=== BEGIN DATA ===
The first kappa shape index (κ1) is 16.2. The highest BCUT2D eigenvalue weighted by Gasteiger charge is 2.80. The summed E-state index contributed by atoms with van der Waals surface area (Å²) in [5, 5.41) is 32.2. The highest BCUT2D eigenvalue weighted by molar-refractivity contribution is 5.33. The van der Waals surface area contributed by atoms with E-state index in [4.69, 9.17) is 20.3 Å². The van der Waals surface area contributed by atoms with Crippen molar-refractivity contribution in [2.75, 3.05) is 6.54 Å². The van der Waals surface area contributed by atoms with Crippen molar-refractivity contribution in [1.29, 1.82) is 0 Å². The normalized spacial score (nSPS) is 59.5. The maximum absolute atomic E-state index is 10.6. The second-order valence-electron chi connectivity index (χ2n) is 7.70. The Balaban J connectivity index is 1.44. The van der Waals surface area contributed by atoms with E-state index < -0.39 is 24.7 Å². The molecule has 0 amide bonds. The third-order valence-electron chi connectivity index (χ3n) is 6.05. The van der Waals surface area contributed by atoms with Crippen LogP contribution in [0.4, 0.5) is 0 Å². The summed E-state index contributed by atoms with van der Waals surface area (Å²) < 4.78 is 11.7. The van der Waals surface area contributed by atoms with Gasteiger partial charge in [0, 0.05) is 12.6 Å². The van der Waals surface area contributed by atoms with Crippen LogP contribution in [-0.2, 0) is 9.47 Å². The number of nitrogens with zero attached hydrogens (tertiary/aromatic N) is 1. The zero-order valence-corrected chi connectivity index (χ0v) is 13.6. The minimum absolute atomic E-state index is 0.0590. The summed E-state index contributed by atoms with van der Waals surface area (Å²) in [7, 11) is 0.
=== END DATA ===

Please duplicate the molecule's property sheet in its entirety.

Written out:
The first kappa shape index (κ1) is 16.2. The highest BCUT2D eigenvalue weighted by Gasteiger charge is 2.80. The summed E-state index contributed by atoms with van der Waals surface area (Å²) in [5, 5.41) is 32.2. The highest BCUT2D eigenvalue weighted by molar-refractivity contribution is 5.33. The van der Waals surface area contributed by atoms with E-state index in [4.69, 9.17) is 20.3 Å². The van der Waals surface area contributed by atoms with Crippen molar-refractivity contribution in [2.75, 3.05) is 6.54 Å². The van der Waals surface area contributed by atoms with Crippen molar-refractivity contribution in [1.29, 1.82) is 0 Å². The normalized spacial score (nSPS) is 59.5. The maximum absolute atomic E-state index is 10.6. The second-order valence-electron chi connectivity index (χ2n) is 7.70. The Balaban J connectivity index is 1.44. The van der Waals surface area contributed by atoms with E-state index < -0.39 is 24.7 Å². The molecule has 0 amide bonds. The third-order valence-electron chi connectivity index (χ3n) is 6.05. The van der Waals surface area contributed by atoms with Crippen LogP contribution in [0.4, 0.5) is 0 Å². The summed E-state index contributed by atoms with van der Waals surface area (Å²) < 4.78 is 11.7. The van der Waals surface area contributed by atoms with Gasteiger partial charge in [0, 0.05) is 12.6 Å². The van der Waals surface area contributed by atoms with Crippen LogP contribution in [-0.2, 0) is 9.47 Å². The number of nitrogens with zero attached hydrogens (tertiary/aromatic N) is 1. The zero-order valence-corrected chi connectivity index (χ0v) is 13.6. The minimum absolute atomic E-state index is 0.0590. The summed E-state index contributed by atoms with van der Waals surface area (Å²) in [7, 11) is 0.